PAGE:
Event Date: 28 October 2010
12:00 – 14:00
Room 321 Birkbeck Main Building
Daniel Miller (UCL) and Matt Cook (Birkbeck) – ‘Home’
At home with Shannon and Ricketts – Matt Cook
The artists Charles Shannon and Charles Ricketts met at the City and Guilds Technical Art School in Kennington Park Rd, London, in 1882. They lived together in London (in Kennington, Chelsea, Richmond, and Kensington) and latterly also in a castle keep in Kent until Ricketts died some 49 years later. During this period they accumulated a vast collection of art and antiques which they displayed and stored in their various homes. In their wills they left the bulk of this collection to the Fitzwilliam Museum in Cambridge along with albums of photos in which they represent their homes in very particular ways – not as cosy retreats or havens of domestic bliss, but as treasure houses displaying their exquisite possessions and their investment in particular pasts and an aesthetic and artistic present. In the correspondence and diaries that survive neither man describes himself as a homosexual or invert; nor do they allude to the sex they might have had together or the romantic attachment they may have felt. Their bond and relationship was articulated by the men themselves and by their circle of friends in terms of their co-residence; their emotional, practical, and aesthetic investment in the home; and the extraordinary collection which they accumulated and displayed together. If home was a place of self expression but also secrecy, retreat and (if the police gained access) incrimination for some other ‘queer’ men during this period, Shannon and Ricketts sustained their coupledom and perhaps also protected it from criticism in part through what Sharon Marcus describes as ‘their intensely domestic existence’ and also their open, visible, and highly cultured rendition of home.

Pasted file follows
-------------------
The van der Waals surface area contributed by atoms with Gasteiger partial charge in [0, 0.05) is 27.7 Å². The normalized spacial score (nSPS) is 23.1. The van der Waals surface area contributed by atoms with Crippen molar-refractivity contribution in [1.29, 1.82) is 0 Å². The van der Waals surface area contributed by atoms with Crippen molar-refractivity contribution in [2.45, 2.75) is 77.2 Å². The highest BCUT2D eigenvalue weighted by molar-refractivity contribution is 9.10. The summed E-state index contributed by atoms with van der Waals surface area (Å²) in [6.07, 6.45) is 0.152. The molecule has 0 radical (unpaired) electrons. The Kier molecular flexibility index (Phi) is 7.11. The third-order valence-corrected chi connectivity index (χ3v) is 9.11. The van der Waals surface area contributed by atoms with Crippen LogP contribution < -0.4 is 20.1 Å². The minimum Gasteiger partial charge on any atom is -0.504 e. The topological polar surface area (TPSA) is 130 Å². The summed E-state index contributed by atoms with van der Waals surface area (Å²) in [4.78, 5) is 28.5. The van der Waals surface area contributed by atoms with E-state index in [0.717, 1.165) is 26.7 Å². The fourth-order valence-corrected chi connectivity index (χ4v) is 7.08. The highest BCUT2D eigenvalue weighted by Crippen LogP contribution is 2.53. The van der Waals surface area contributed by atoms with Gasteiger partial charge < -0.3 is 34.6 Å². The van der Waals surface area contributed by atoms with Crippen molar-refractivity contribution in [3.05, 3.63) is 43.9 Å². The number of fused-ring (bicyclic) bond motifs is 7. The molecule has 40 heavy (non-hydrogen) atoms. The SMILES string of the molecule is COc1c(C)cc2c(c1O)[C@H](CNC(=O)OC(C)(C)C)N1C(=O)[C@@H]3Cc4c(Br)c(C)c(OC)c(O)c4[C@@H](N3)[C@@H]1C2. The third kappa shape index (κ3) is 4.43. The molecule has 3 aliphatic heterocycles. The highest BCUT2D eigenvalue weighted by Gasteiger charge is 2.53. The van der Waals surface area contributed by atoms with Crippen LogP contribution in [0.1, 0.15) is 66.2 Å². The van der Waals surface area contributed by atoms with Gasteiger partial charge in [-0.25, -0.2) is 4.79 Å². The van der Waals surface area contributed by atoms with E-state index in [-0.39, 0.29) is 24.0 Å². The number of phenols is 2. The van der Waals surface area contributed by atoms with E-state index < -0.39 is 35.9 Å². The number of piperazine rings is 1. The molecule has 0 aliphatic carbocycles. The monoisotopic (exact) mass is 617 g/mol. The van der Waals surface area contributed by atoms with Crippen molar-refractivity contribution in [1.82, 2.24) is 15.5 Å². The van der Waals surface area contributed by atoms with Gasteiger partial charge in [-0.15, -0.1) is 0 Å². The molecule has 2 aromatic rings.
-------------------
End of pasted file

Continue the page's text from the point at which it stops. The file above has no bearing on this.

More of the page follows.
This paper explores the multiple strands of this ‘queer’ (that is – to their contemporaries – ‘odd’) couple’s domestic investment. How did it speak for and of them? How did it mark them out from, and connect them to, other individuals, couples and families they knew (including the Robert Ross; the Wildes; ‘Michael Field’ [the female poet duo]; and various married friends and their children)? How did it relate to wider cultures of home? And how might it have rendered their partnership respectable and uncontentious; odd perhaps, but not despicable or immoral? Taking Shannon and Ricketts as a case study, I examine some of the ways in which home might function as a symbol and material indicator of ‘queer’ alienation, belonging, difference, and ‘normalisation’ during this period, and ponder more broadly how house and home might speak to us now of queer lives in the past.
Migration and Home in the age of Facebook – Daniel Miller
What happens when Filipino children left behind by migrant parents are faced with the choice of whether to friend their mothers on Facebook? How have family relationships been transformed by what we call polymedia, that is a shift towards a slew of alternative media for transnational communication combined with a rapid reduction of cost? It might be presumed that such that parents, divided from their children, would be able to reconstitute their family and their home, now that they can be in touch twenty times a day by text or online with skype and webcam. Research by Mirca Madianou and myself with mothers in the UK and their children in the Philippines suggest that the effects of polymedia are far more complex and contradictory than that.